Yet even before we look for good friends, I think priority must be given to being a good friend first. Paul sums it up well, “For the whole law is fulfilled in one word: ‘You shall love your neighbor as yourself’” (Galatians 5:14). When we apply this verse to friendship, it tells us that we need to work on being the type of friend we want others to be for us. If we want friends who are compassionate, patient, and kind, we need to practice these traits. If we want others to be gracious and merciful with our failures and shortcomings, then we must learn how to give grace and be merciful. If we want to be included, we must start reaching out and including others.

Friendship Glorifies God

It is in reaching out and being a good friend that friendship brings glory to God. One simple way to understand what it means to glorify God is that we are to live in such a way that shows we believe that God is God and that his ways are best. This entails understanding who God is and modeling our lives after his character and instructions.

In addition to the fact that God is love, Jesus is called a friend of sinners (Matthew 19:11). He has this title because he exemplifies what it means to be a good friend. In 1 John, we read, “In this is love, not that we loved God but that he loved us and sent his Son to be the propitiation for our sins. Beloved, if God so loved us, we also ought to love one another” (4:10-11). Here we see that God made the first step in establishing a loving relationship with us and calls us similarly to love others. The Father made a specific choice to love us, and the Son took deliberate action toward us to become our friend, and because God loved us, he calls us to take steps toward others.

Therefore, when we take intentional steps toward others to love them, we are doing what our God told us to do. In addition, when we show kindness and compassion to others in need and extend patience and forgiveness to the undeserving, we are, in a small way, acting like our Savior, who did the same toward us. It is in this way, when we are good friends the way God was a friend to us, we bring glory to him because then we are reflecting who God is and what he does.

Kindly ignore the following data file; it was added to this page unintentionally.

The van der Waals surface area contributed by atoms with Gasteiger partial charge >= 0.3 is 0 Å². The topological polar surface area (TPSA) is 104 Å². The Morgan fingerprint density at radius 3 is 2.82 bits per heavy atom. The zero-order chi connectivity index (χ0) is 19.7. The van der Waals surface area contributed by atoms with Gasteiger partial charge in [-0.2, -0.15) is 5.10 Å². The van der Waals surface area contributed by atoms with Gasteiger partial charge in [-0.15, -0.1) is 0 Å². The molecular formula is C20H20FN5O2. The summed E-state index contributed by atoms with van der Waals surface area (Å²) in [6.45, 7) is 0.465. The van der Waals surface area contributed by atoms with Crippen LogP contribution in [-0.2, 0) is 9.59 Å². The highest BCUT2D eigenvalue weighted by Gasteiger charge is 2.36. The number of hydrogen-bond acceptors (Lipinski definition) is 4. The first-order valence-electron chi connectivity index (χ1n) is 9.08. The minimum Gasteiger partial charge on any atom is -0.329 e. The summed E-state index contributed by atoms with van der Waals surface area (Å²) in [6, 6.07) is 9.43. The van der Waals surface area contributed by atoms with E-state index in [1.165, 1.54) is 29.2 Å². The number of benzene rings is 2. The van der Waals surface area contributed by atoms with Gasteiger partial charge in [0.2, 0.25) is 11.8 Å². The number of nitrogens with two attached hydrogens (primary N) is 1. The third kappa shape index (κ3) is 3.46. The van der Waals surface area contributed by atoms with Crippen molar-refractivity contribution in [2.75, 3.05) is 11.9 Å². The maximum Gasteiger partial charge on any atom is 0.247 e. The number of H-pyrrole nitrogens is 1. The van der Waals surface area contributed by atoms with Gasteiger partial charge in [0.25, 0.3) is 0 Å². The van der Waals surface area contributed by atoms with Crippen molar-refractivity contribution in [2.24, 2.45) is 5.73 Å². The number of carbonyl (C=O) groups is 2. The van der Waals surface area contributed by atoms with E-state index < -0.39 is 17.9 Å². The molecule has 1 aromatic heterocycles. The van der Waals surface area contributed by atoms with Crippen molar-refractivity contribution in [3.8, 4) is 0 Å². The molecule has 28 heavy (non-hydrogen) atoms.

Even though they may be cheesy lines to an oldie but goodie Christian song, there is some truth in the phrase, “Friends are friends forever, if the Lord’s the Lord of them.” The unity we share in Christ means that the relationships that we have in this life with fellow believers will last into eternity, and for that, we can be thankful! Our earthly friendships are just another reminder that we have been made in the image of God, made for his glory, and that in the goodness of God, he has given us instructions on how to do friendship right. Now go and be friends!

Ryan Trzeciak (DMin, The Southern Baptist Theological Seminary) serves First Baptist Church as the Director of First Counseling.

Share this

Subscribe Via Email

Enter your email address to subscribe to this blog and receive notifications of new posts by email.